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Appl. Sci. 2018, 8(1), 18; https://doi.org/10.3390/app8010018

A Game Player Expertise Level Classification System Using Electroencephalography (EEG)

1
Department of Software Engineering, University of Engineering and Technology, Taxila 47050, Pakistan
2
Department of Computer Engineering, University of Engineering and Technology, Taxila 47050, Pakistan
3
Department of Electrical Engineering, COMSATS Institute of Information Technology, Sahiwal 54700, Pakistan
4
Department of Electrical Engineering, COMSATS Institute of Information Technology, Abbotabad 22060, Pakistan
5
Electronic and Electrical Engineering, University of Sheffield, Sheffield S1 4DE, UK
*
Author to whom correspondence should be addressed.
Received: 30 October 2017 / Revised: 11 December 2017 / Accepted: 19 December 2017 / Published: 23 December 2017
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Abstract

The success and wider adaptability of smart phones has given a new dimension to the gaming industry. Due to the wide spectrum of video games, the success of a particular game depends on how efficiently it is able to capture the end users’ attention. This leads to the need to analyse the cognitive aspects of the end user, that is the game player, during game play. A direct window to see how an end user responds to a stimuli is to look at their brain activity. In this study, electroencephalography (EEG) is used to record human brain activity during game play. A commercially available EEG headset is used for this purpose giving fourteen channels of recorded EEG brain activity. The aim is to classify a player as expert or novice using the brain activity as the player indulges in the game play. Three different machine learning classifiers have been used to train and test the system. Among the classifiers, naive Bayes has outperformed others with an accuracy of 88 % , when data from all fourteen EEG channels are used. Furthermore, the activity observed on electrodes is statistically analysed and mapped for brain visualizations. The analysis has shown that out of the available fourteen channels, only four channels in the frontal and occipital brain regions show significant activity. Features of these four channels are then used, and the performance parameters of the four-channel classification are compared to the results of the fourteen-channel classification. It has been observed that support vector machine and the naive Bayes give good classification accuracy and processing time, well suited for real-time applications. View Full-Text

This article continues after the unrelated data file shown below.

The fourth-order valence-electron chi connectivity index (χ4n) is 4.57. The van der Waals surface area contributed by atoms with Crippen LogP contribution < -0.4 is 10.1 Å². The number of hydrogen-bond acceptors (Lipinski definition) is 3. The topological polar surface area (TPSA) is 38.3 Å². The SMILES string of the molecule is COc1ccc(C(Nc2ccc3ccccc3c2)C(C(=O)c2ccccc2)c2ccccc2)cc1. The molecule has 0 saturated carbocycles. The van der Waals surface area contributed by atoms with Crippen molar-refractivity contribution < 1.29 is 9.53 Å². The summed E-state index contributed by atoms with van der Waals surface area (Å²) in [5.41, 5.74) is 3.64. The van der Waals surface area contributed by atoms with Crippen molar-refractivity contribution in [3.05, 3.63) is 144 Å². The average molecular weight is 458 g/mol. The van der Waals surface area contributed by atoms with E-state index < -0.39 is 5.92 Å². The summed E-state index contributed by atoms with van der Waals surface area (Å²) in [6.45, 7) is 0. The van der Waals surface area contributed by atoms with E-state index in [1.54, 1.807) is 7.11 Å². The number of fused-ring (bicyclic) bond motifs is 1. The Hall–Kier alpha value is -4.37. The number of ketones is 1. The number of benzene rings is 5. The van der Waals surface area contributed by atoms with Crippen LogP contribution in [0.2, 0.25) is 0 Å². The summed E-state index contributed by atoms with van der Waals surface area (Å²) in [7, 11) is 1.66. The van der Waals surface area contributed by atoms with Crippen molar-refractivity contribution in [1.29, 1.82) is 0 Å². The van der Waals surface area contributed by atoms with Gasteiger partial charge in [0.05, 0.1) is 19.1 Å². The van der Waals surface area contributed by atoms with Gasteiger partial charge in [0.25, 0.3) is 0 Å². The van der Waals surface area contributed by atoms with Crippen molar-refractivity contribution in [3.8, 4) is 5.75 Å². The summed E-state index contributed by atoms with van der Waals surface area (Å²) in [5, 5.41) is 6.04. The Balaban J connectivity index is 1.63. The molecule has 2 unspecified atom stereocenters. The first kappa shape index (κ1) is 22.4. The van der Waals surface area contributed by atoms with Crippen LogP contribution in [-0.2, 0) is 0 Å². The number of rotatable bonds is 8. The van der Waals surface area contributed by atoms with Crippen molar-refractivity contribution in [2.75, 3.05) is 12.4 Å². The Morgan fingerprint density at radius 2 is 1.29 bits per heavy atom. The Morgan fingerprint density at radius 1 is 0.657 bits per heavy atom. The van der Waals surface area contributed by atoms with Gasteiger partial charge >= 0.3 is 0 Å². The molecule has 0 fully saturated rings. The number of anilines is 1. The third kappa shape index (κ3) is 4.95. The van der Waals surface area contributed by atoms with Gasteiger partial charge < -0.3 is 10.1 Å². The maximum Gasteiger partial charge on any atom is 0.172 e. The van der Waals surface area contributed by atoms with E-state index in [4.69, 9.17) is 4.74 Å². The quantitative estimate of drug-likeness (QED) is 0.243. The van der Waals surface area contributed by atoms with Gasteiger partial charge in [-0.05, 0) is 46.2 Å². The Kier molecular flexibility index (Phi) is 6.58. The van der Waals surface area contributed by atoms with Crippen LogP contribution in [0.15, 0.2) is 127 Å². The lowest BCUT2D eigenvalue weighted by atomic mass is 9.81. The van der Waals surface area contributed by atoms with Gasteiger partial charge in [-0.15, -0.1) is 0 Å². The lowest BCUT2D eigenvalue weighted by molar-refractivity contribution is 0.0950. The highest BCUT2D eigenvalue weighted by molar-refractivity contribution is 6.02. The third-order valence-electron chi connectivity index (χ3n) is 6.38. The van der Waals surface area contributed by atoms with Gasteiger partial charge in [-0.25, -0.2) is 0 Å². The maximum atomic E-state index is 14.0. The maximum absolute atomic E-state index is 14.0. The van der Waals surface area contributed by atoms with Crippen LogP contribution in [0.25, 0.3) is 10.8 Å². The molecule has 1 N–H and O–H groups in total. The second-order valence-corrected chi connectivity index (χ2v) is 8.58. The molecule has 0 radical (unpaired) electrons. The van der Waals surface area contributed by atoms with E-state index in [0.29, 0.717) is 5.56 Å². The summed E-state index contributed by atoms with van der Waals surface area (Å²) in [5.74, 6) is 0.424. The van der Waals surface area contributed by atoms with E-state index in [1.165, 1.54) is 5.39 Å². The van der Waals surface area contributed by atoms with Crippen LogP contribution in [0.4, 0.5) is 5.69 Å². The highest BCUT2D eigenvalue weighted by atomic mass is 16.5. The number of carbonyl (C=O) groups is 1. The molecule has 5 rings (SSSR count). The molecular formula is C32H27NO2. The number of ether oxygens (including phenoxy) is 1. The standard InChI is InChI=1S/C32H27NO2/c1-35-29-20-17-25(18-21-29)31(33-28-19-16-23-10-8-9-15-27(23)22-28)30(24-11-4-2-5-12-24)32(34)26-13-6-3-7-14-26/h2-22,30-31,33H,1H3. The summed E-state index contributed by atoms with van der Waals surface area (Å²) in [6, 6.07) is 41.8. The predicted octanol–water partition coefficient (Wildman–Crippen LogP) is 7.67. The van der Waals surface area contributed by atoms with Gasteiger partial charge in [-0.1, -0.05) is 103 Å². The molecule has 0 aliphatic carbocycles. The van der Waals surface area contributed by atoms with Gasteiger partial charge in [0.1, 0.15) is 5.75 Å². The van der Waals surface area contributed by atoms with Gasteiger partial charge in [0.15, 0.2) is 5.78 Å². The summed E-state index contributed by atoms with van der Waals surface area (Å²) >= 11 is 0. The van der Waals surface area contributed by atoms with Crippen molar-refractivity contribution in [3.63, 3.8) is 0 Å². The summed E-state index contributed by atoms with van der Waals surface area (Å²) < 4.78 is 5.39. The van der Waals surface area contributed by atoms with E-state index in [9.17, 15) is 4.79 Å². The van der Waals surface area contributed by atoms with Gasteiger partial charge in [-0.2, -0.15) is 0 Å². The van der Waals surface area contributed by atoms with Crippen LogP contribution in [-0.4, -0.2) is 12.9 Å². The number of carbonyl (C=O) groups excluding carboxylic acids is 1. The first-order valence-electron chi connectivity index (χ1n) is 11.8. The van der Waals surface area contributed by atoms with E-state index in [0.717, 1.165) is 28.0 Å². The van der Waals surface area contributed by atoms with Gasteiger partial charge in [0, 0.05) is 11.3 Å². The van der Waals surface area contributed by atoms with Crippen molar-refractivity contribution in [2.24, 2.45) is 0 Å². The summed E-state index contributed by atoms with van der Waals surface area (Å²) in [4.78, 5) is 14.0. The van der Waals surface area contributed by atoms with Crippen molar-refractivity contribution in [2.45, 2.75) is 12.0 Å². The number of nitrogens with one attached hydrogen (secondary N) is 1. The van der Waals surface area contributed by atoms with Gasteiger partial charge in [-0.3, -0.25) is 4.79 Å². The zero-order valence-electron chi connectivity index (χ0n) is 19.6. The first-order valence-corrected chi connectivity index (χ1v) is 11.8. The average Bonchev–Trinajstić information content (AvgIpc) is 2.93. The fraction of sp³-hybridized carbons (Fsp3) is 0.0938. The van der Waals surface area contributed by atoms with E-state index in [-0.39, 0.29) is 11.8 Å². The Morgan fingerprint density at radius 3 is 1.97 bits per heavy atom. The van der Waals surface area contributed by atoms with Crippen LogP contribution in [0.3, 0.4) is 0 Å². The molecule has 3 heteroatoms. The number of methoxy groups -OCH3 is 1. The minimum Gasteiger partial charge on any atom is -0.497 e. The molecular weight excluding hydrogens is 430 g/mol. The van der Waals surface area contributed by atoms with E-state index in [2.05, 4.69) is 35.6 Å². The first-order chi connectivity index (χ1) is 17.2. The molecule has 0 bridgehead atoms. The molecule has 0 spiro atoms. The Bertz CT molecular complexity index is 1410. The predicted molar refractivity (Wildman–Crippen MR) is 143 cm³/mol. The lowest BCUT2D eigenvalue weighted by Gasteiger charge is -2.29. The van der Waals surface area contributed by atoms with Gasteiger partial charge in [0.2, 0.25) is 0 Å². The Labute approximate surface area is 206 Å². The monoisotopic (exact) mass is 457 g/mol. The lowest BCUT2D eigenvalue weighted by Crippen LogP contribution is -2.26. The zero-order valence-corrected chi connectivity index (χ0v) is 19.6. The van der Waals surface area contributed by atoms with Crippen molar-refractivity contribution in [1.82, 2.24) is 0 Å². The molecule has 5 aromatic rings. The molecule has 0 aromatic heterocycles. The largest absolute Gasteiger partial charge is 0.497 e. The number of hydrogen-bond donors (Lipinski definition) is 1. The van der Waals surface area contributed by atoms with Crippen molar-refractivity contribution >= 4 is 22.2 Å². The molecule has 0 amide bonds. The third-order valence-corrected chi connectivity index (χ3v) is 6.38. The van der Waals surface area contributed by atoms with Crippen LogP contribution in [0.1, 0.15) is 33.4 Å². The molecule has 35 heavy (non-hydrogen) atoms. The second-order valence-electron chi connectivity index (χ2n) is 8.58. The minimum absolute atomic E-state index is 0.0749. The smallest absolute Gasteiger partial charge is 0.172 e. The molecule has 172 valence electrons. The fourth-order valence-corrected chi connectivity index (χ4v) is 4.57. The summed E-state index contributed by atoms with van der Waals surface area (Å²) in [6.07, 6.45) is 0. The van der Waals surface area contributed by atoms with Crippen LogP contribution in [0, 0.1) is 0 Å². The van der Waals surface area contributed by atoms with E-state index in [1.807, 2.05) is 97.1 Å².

Keywords: electroencephalography (EEG); machine learning; consumer gaming; feature extraction; classification electroencephalography (EEG); machine learning; consumer gaming; feature extraction; classification
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Anwar, S.M.; Saeed, S.M.U.; Majid, M.; Usman, S.; Mehmood, C.A.; Liu, W. A Game Player Expertise Level Classification System Using Electroencephalography (EEG). Appl. Sci. 2018, 8, 18.

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